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The 1830-31 Polish Revolution and Its Coins

It's fun to collect coins with an interesting history. This can certainly be true of the five coin set called "Polish Revolutionary Coinage Complete Set, Circulation Strikes (1831)." These coins represent Poland's tumultuous, short-lived Russo-Polish war which began with the November Uprising on November 29, 1830 and ended less than a year later, on October 5, 1831. Tragically, thousands of soldiers on both sides lost their lives.

At the end of the 18th century, Poland was caught between three expansionist nations, Austria, Prussia and Russia. In 1795, Poland virtually ceased to exist having been partitioned between the three countries. The demise of Poland's independence was not met with any significant opposition from the rest of Europe, but in later years, became a major bone of contention.

During the Napoleonic Wars, the people of Poland aligned themselves with France, fighting against Austria and Russia. Napoleon rewarded the insurgents by establishing the Duchy of Warsaw in 1807. However, in 1815, the Congress of Vienna, which was established by Britain, Russia, Prussia, and Austria to settle the many issues which were a result of the French Revolutionary Wars, the Napoleonic Wars, and the dissolution of the Holy Roman Empire, voted to dissolve the Duchy of Warsaw. In doing so Austria took over more territories to the South, Prussia took control of the West, and Russia gained sovereign of what was left of the Duchy of Warsaw. This area was called the Congress Kingdom and although controlled by Russia, was relatively autonomous until 1830.

The Congress Kingdom had its own constitution, courts, army, and treasury. But in just a few years, the Russians began to take these rights away. The people of Poland tolerated the Russian rule until 1829 when Nicholas I of Russia crowned himself as King of Poland. At that point, the Grand Duke Constantine Pavlovich, who had been assigned viceroy of the area by Nicholas I in 1815, began to aggressively further diminish the liberties of the Polish people. As a result, insurgency was on the rise and revolution was in the wind.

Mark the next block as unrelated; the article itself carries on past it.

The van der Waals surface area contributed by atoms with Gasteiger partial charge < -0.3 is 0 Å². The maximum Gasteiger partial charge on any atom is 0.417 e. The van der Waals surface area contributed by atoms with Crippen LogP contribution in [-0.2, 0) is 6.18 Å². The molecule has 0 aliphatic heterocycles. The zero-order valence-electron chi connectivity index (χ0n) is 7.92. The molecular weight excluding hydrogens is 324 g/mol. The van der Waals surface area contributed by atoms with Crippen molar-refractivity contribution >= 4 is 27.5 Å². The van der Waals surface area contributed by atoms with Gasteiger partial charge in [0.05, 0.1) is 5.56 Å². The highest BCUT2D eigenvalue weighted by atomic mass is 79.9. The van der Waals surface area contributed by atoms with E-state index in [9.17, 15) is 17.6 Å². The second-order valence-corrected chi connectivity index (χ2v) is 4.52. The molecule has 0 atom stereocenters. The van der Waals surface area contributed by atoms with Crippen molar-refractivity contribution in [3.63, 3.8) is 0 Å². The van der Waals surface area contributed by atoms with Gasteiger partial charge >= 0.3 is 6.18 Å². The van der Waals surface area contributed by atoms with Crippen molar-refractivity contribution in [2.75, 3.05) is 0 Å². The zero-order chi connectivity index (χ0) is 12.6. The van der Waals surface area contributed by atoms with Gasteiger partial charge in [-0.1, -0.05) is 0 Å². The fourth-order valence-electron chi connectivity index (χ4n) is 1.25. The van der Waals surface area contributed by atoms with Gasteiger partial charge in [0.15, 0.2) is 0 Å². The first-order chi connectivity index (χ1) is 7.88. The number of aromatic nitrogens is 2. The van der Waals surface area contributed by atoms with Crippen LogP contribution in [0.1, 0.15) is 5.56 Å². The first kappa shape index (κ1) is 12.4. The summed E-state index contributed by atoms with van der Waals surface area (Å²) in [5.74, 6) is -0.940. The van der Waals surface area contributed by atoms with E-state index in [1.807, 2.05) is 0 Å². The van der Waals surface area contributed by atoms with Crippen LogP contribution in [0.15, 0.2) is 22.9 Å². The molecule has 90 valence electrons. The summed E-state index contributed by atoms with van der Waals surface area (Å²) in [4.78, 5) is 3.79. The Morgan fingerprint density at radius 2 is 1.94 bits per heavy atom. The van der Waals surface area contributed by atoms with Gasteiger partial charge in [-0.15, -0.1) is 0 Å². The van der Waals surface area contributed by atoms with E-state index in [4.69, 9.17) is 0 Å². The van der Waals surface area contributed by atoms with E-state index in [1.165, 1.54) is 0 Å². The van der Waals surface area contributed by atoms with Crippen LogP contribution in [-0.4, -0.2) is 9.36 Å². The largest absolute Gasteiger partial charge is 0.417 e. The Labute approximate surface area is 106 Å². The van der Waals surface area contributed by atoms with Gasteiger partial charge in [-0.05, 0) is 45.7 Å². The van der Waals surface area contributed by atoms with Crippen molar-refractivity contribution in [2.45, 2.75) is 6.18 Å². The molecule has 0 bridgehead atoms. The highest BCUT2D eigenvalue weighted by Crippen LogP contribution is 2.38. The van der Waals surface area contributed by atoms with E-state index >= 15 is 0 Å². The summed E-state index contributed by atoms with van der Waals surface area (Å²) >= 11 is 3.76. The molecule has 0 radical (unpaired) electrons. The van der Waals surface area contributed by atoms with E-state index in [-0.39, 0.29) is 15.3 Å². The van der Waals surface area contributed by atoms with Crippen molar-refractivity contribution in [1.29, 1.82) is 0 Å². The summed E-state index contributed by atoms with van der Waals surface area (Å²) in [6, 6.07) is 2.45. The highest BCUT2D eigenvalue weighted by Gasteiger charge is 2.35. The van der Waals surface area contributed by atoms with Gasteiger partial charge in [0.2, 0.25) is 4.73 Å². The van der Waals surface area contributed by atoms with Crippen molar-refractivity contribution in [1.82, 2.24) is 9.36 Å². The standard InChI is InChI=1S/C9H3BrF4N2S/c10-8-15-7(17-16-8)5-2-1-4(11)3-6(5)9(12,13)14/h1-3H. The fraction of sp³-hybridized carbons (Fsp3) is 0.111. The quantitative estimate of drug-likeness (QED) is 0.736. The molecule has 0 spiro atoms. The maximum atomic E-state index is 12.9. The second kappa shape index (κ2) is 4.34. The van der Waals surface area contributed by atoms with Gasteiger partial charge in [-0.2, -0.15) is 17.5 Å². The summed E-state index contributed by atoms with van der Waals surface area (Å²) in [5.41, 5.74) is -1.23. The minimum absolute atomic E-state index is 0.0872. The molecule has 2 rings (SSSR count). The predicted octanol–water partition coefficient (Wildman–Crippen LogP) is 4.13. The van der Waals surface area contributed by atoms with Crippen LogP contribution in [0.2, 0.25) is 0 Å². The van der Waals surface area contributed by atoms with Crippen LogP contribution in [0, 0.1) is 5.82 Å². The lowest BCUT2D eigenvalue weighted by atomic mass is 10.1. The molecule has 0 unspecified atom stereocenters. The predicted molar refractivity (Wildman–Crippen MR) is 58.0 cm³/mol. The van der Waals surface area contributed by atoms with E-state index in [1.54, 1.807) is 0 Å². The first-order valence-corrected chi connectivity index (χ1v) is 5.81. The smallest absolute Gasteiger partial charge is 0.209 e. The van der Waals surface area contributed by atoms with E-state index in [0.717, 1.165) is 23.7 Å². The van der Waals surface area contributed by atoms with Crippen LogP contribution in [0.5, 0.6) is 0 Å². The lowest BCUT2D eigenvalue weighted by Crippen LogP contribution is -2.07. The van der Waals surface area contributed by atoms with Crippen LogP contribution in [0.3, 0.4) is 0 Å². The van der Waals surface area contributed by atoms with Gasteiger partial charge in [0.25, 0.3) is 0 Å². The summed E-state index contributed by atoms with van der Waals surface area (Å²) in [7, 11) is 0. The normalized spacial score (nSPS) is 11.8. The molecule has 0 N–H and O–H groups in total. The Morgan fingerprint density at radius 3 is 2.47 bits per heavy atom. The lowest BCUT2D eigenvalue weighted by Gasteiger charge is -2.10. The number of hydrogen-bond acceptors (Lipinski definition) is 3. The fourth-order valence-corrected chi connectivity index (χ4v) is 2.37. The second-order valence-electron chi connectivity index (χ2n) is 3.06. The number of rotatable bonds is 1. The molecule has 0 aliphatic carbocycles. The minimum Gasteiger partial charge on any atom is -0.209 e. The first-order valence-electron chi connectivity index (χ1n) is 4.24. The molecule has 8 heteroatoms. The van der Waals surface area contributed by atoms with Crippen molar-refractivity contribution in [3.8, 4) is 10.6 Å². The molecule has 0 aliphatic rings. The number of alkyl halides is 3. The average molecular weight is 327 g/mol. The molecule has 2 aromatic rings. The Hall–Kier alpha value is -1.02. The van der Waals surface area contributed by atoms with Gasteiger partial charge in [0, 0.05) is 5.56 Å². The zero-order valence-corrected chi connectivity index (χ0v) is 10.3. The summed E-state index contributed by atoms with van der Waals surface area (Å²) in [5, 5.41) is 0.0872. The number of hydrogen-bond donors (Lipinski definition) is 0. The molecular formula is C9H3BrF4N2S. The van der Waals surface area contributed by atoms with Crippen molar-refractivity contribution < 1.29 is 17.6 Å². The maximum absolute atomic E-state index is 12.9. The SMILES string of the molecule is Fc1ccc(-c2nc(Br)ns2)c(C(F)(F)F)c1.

On November 29th, Piotr Wysocki, a young cadet from the Warsaw officers' school, led a group of conspirators to the Belweder Palace where the Grand Duke was housed. The Duke escaped but Wysocki was able to capture the palace and the city's main arsenal. The next day, the local Polish government assembled to decide a course of action. Unfortunately, lack of leadership, unity of purpose, and poor planning resulted in the eventual surrender of the Polish rebels. Although the general population supported the revolution initially, confidence was soon lost. Without the backing of the population and no foreign aid, the insurgency was on the road to ruin.

Faced with the large Russian army, the Poles were outnumbered. In February, 1831, the Russian army of 115,000 began its advance towards Warsaw. The city was attacked on September 6th, and the Polish Army withdrew leaving the Congress Kingdom, once again, in the hands of the Russians. Surrender came on October 5, 1831, when 20,000 Poles crossed into Prussia and laid down their arms. Poland ceased to exist until November 11, 1918 when it was re-created as an independent state.

Considering how unorganized the Polish government was during the rebellion, it's amazing that the Poles took the time to produce their own Revolutionary coinage, but that's exactly what they did under the leadership of the mintmaster, Karol Gronau, in 1831. Five denominations were made at the Warsaw Mint: the copper 3 Groze, the silver 10 Groszy, 2 Zlote, and 5 Zlotych, and the gold Dukat.

At the same time, Karol Gronau also oversaw the production of the Russian coinage which featured either Alexander I or a double headed eagle on the obverse. Some issues had both Polish and Russian denominations engraved on the coin such as the 20 Zlotych – 3 Rubles.

The obverse of the Revolutionary copper and silver coins depicted a crowned shield with a Polish white eagle and a Lithuanian Vytis (armour-clad knight on horseback holding a sword). The reverse had the denomination engraved surrounded by a wreath.

The Revolutionary trade dukat, which contained .1109 ounces of gold had a knight standing holding a bundle of arrows surrounded by the legend with an eagle and torch privy marks at 11:00 and 1:00 o'clock on the obverse. The reverse had the legend engraved on a tablet.

Assembling the Polish one-year five-coin set gives the collector a chance to own classic examples of copper, silver, and gold coins. And, it is a wonderful opportunity to own part of a failed, yet historic revolution.

1831 KG 3 Grosze PCGS MS66RB
http://www.pcgs.com/Cert/17393458/

1831 KG 10 Groszy PCGS Secure MS65
http://www.pcgs.com/Cert/17243489/

1831 KG 2 Zlote PCGS Secure MS64
http://www.pcgs.com/Cert/17248739/

1831 KG 5 Zlote PCGS MS64
http://www.pcgs.com/Cert/20289546/

1831 KG Dukat VF25
Image courtesy of Stacks Bowers

For more information about the 1830-31 Polish November Revolution visit:

Wikipedia: November Uprising

Encyclopedia Britannica: November Insurrection

BJ Searls is a graduate of Pepperdine University with a Master’s in Business Administration. She has been involved in numismatics since 1973 and has worked for Collectors Universe since 1997. BJ manages the Set Registry programs for PCGS, PSA and PSA/DNA. Email: [email protected].
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